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RIPE Meeting: 61

Working Group: Routing

Status: Draft Revision Number: 1

Rome, 17 November 2010, 14:00 15:30
Co-chairs: Rob Evans, Joao Damas

A. Administrative Matters

The minutes from the RIPE 60 meeting were approved.

B. Incident Analysis with RIPE NCC Tools

Erik Romijn (RIPE NCC) presented on Incident Analysis with RIPE NCC Tools. The presentation is available at:

Randy Bush (IIJ) clarified that the RIS/Duke BGP incident didn't affect IPv6, because the new BGP attribute wasn't announced on IPv6 BGP-sessions.

Randy also thanked the RIPE NCC for saying sorry, and said you're not going to be able to anticipate what happens in events like this, but being able to react is critical.

Rudiger Volk (Deutsche Telekom) said that what we see is broken BGP and we have to live with that. The next step would be to rethink the BGP standard, to handle situations in a more resilient way.

Rudiger continued that it's important to get advance notice for experiments. Rudiger expected that for some operators the impact was worse then what showed up in the statistics Erik presented.

Daniel Karrenberg (RIPE NCC) mentioned that for the RIS/Duke experiment components were tested in the lab, and asked Erik to describe the test-setup.

Erik described how the patch to Quagga was tested in the lab and the output packets were verified. Erik mentioned that the lab didn't have an IOS XR device.

Randy said that you couldn't have everything in your lab. You never catch bugs until it's in the real net, since there is no bug-free routing code.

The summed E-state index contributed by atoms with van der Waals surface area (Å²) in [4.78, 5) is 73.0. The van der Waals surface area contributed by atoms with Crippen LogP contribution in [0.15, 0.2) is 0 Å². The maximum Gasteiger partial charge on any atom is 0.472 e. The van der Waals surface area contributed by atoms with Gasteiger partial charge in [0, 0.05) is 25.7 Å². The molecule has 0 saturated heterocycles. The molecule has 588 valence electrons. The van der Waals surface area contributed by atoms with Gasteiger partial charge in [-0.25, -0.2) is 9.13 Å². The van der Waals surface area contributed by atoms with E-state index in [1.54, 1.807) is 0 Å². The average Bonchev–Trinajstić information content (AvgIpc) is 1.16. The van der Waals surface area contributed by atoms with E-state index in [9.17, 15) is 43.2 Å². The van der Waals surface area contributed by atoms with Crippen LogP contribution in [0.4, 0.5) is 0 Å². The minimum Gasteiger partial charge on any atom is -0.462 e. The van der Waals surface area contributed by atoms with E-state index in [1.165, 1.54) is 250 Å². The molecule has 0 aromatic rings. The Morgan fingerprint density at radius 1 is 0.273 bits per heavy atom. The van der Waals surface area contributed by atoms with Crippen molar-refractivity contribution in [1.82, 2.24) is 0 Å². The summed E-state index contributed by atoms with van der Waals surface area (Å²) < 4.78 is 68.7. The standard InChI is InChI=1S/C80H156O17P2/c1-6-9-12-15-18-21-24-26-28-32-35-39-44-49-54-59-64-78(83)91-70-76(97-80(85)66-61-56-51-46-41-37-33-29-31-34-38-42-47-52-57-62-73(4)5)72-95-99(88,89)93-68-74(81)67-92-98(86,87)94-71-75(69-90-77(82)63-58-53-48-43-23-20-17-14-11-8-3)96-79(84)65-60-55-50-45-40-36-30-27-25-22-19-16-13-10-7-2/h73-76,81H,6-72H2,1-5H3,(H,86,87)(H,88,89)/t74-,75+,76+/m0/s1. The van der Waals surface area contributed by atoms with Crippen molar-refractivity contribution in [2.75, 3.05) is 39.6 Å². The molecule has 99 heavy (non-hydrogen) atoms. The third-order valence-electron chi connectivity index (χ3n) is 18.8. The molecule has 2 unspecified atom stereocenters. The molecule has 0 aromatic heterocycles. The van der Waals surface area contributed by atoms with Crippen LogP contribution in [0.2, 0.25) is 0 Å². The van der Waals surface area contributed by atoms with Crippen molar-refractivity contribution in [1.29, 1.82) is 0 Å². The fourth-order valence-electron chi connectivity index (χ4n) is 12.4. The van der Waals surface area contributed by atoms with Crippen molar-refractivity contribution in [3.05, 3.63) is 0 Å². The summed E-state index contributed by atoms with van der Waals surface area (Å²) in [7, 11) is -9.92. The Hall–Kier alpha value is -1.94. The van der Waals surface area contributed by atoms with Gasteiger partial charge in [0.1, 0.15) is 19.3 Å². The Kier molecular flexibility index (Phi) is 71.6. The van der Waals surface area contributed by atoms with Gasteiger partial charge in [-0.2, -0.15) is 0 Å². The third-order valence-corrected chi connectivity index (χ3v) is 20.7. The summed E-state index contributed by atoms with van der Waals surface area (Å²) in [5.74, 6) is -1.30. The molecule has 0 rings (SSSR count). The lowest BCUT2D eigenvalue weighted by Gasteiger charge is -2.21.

Dave Wilson (HEAnet) said that while the network was quite severely affected by the RIS/Duke experiment, he'd like people to continue this type of work. He was relieved to see this was encountered first when it was done by a well-known and neutral entity that was willing to mitigate quickly and document thoroughly afterwards. He wanted to be assured that experimentation like this happens in the future, after which the audience applauded.

Nick Hilliard (INEX) thought that this experiment makes a very strong case to ask vendors to provide virtualised router images. If that had been done and Cisco had a virtualised platform available for end users, the RIS/Duke BGP incident wouldn't have happened.

Joao Damas (chair) summarised that it's clear the RIPE NCC has learned some lessons and that he hoped the router vendors also learned to not just produce a patch but also integrate these into future testing environments for new releases. He said that overall, this experiment has resulted in an improved Internet, and the whole Working Group expressed support for this work.

C. Exploiting Router Programmability to Ease Routing and Traffic Analysis